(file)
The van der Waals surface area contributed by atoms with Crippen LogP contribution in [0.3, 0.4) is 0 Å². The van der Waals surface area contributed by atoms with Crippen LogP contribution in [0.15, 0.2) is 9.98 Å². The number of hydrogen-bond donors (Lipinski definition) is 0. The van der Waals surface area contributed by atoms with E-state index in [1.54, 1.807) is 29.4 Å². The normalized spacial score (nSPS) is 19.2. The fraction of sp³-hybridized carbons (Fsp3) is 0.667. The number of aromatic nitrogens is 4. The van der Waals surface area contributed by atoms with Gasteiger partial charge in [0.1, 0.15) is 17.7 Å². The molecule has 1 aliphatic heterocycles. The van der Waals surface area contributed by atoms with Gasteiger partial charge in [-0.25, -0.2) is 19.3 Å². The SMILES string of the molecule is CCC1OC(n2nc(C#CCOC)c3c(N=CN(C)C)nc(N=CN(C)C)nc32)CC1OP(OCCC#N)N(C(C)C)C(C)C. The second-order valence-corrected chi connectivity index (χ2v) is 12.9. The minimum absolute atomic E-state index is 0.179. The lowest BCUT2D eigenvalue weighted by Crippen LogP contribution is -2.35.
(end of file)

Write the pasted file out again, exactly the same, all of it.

The van der Waals surface area contributed by atoms with Crippen LogP contribution in [0.3, 0.4) is 0 Å². The van der Waals surface area contributed by atoms with Crippen LogP contribution in [0.15, 0.2) is 9.98 Å². The number of hydrogen-bond donors (Lipinski definition) is 0. The van der Waals surface area contributed by atoms with E-state index in [1.54, 1.807) is 29.4 Å². The normalized spacial score (nSPS) is 19.2. The fraction of sp³-hybridized carbons (Fsp3) is 0.667. The number of aromatic nitrogens is 4. The van der Waals surface area contributed by atoms with Gasteiger partial charge in [0.1, 0.15) is 17.7 Å². The molecule has 1 aliphatic heterocycles. The van der Waals surface area contributed by atoms with Gasteiger partial charge in [-0.25, -0.2) is 19.3 Å². The SMILES string of the molecule is CCC1OC(n2nc(C#CCOC)c3c(N=CN(C)C)nc(N=CN(C)C)nc32)CC1OP(OCCC#N)N(C(C)C)C(C)C. The second-order valence-corrected chi connectivity index (χ2v) is 12.9. The minimum absolute atomic E-state index is 0.179. The lowest BCUT2D eigenvalue weighted by Crippen LogP contribution is -2.35.